She finds that people connect with her a lot better, she’s more relatable and it improves her legitimacy within the team. People want to work with her!
Creating an inclusive and equitable workplace
In today’s rapidly evolving world, empowering women in the workplace is not just a matter of equality, but a catalyst for progress and success. Companies that prioritise diversity and inclusion unlock the full potential of their workforce, fostering innovation, collaboration, and sustainable growth.
Nomonde emphasises the significance of clear policies and practices that foster diversity and inclusion. She highlights the need for fair hiring practices, equal opportunities for career advancement, and objective performance evaluations. Holding leaders accountable for maintaining an equitable workplace is crucial to address any instances of discrimination. By actively breaking down systemic barriers and cultivating a culture that values diverse perspectives, companies can create an empowering and supportive environment for all employees.
“Having women in senior leadership positions is very aspirational for those who are young and up and coming, and who are doubting themselves, and who don’t think they can one day fulfil these roles. It also has a positive impact on staff morale.”
Work-life balance and flexibility
Recognising the importance of work-life balance, Nomonde advocates for flexible work arrangements that support employees’ personal needs. She praises Standard Bank Group’s adoption of a flexible hybrid work model. This enables employees to manage their professional responsibilities while attending to personal obligations. By prioritising well-being and understanding the significance of family and personal life, organisations can attract and retain talented women.
The power of mentorship and sponsorship
Drawing from her own experience, Nomonde highlights the transformative impact of mentorship and sponsorship programmes on women’s professional development. She emphasises that these relationships provide valuable insights, guidance, and support from experienced professionals who have navigated similar challenges. Mentors offer clarity of thought, help set realistic goals, and share their own lived experiences.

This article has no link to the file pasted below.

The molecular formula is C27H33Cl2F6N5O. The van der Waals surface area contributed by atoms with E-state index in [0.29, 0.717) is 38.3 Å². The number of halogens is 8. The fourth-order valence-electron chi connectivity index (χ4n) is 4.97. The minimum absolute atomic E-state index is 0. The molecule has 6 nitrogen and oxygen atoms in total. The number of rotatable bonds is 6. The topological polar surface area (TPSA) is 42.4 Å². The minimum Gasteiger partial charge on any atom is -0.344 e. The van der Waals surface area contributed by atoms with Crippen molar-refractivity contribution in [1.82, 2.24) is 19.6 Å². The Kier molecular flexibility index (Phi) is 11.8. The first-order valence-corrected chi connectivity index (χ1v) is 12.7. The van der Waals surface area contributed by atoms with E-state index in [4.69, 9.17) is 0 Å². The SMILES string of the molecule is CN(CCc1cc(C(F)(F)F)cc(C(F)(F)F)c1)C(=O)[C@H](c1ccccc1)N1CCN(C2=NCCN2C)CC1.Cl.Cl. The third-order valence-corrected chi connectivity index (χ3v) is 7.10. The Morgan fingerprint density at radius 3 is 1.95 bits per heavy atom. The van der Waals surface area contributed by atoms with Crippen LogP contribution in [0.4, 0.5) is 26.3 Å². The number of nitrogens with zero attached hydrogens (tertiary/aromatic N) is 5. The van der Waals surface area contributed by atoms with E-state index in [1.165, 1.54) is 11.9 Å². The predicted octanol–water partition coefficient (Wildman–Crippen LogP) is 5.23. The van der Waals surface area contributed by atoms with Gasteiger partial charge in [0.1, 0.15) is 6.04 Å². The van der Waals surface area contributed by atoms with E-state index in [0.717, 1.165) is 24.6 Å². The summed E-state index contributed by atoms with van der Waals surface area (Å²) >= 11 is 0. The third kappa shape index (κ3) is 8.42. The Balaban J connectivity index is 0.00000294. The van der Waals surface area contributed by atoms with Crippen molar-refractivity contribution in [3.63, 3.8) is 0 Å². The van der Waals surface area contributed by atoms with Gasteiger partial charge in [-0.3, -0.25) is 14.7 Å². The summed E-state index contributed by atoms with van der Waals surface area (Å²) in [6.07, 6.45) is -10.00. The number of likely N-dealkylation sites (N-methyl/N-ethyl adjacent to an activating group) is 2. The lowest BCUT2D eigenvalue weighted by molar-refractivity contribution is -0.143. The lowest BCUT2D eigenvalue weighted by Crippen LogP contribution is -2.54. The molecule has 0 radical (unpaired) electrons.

Sponsors act as advocates, promoting the recognition and advancement of talented women. By fostering these relationships, women can overcome self-doubt, break through barriers, and unleash their full potential.
“I’ve had role models that I come across during various stages of my life and my career, and I find that the people that I looked up to when I was much younger when I started off are very different to the people that I look up to now.”
She also stresses that it’s critical to acknowledge that you don’t have to have all the answers immediately, but there’s nothing to stop you from learning and knowing how to do it in the future.
The role of men in shaping an inclusive future
It is essential to understand that empowerment is not a one-sided issue. It involves both men and women creating an environment that supports and promotes equal opportunities and values diversity. We are all born empowered, and part of this power may slowly erode over time due to various factors, but we can regain it by believing in ourselves and our abilities.
Nomonde emphasises the importance of collaboration between men and women in driving positive change. She calls on male leaders and colleagues to actively champion gender equality, reject exclusionary practices, and dismantle existing barriers.
By ensuring women’s representation in key discussions and decision-making processes, companies can foster an environment where diverse perspectives are valued and heard.
Nomonde Hlongwa’s insights and experiences provide a powerful testament to the importance of empowering women in the workplace. As we continue to strive for gender equality, her journey serves as an inspiration for women to embrace their potential, overcome challenges, and lead the way towards a brighter and more inclusive future.